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Apple announced the iPhone X on Tuesday, a 10th-anniversary tribute to the first iPhone. The phone is already being declared as one of the most exciting phones released this decade. The iPhone X boasts two new major features, a new edge-to-edge “Super Retina Display” and the replacement of the mechanical home button with the ability to unlock your phone with Face ID.
The original iPhone was truly a landmark achievement for not only smartphones, but it also helped to shape the future of technology. So when Apple CEO Tim Cook began the iPhone X announcement, he made some incredibly bold claims about their new phone.
“[The iPhone X is a] product that will set the path of technology for the next decade … This is the biggest leap forward since the original iPhone,” Cook said.
While it is no doubt making huge waves in the tech world at the moment, the attitude towards this new phone is by no means universally positive. His hyperbolic claims about the phone have certainly not convinced me. Especially not when the phone starts at $1000.
The iPhone X is smaller, faster, has a great new screen and a fancy new camera. Then again — of course it does. It wouldn’t be worth announcing otherwise. My concern, however, is that Apple seems to be hell-bent on reducing and complicating the core features of their new products. This time they have decided to do away with the home button and by extension the Touch ID. The loss of the headphone jack was one thing, but this is a radical change to a staple of modern smartphone design.
While the new screen does look gorgeous, I can’t help but feel that it fails to make up for the loss of the home button and the Touch ID. Apple claims that its change from the Touch ID was motivated by the increased security of the Face ID. However, it really seems like a compromise just so they could keep their unique screen design. If they were able to implement Touch ID in the display, I would be singing a different tune. But they didn’t and I’m not.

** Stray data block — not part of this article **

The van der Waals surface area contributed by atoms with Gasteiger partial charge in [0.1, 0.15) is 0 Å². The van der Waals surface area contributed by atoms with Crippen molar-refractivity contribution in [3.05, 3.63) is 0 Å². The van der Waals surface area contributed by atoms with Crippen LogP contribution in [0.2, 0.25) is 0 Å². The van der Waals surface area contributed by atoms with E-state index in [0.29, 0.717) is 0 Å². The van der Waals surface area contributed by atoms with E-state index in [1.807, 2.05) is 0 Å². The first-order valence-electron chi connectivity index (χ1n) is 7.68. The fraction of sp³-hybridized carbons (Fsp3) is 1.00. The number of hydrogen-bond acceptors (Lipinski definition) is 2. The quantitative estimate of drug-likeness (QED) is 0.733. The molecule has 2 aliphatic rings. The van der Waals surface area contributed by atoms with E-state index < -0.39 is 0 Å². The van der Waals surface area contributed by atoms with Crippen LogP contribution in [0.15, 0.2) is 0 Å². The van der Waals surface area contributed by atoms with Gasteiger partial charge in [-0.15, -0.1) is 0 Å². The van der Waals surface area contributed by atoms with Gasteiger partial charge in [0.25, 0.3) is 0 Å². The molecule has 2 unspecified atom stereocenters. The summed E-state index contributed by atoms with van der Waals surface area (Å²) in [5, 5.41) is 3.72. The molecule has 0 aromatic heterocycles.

Apple’s claims suggest that they believe their Face ID technology works so well that it will forever alter the design of smartphones in the near future. But watching the system fail during the first public demo, I’m not sold. And that was in an environment they expected, so what about low light, or under a desk or when your face is covered by something?
So then, the screen really has to be something really incredible to make such a drastic change to their product, right?
The edge-to-edge design aside, it’s actually not that impressive of a screen. For comparison, the iPhone X screen is 5.8 inches with a resolution of 2436 x 1125, or 458 pixels per inch, whereas the Galaxy S8 also has a 5.8-inch screen with a resolution of 2960 x 1440 or 570 pixels per inch. The Galaxy S8 has a superior screen and does so at $250 cheaper.
Now I would get into the other new innovations that the iPhone X has over the iPhone 7, but they aren’t features that we haven’t already seen. When they make claims that this phone will “shape a decade” of new technology, they really should have been prepared to wow us. Wireless charging, machine learning algorithms, fancy 4k cameras and augmented reality are not Apple innovations. If Pokemon Go could do it, I am not going to be blown away by a T-Rex on a basketball court.
So then, how does Apple really expect us to pay such a high price for the iPhone X when the only real innovation that I can’t pick apart is animated emojis?
Contact CU Independent Arts Staff Writer Chris Koehler at email@example.com.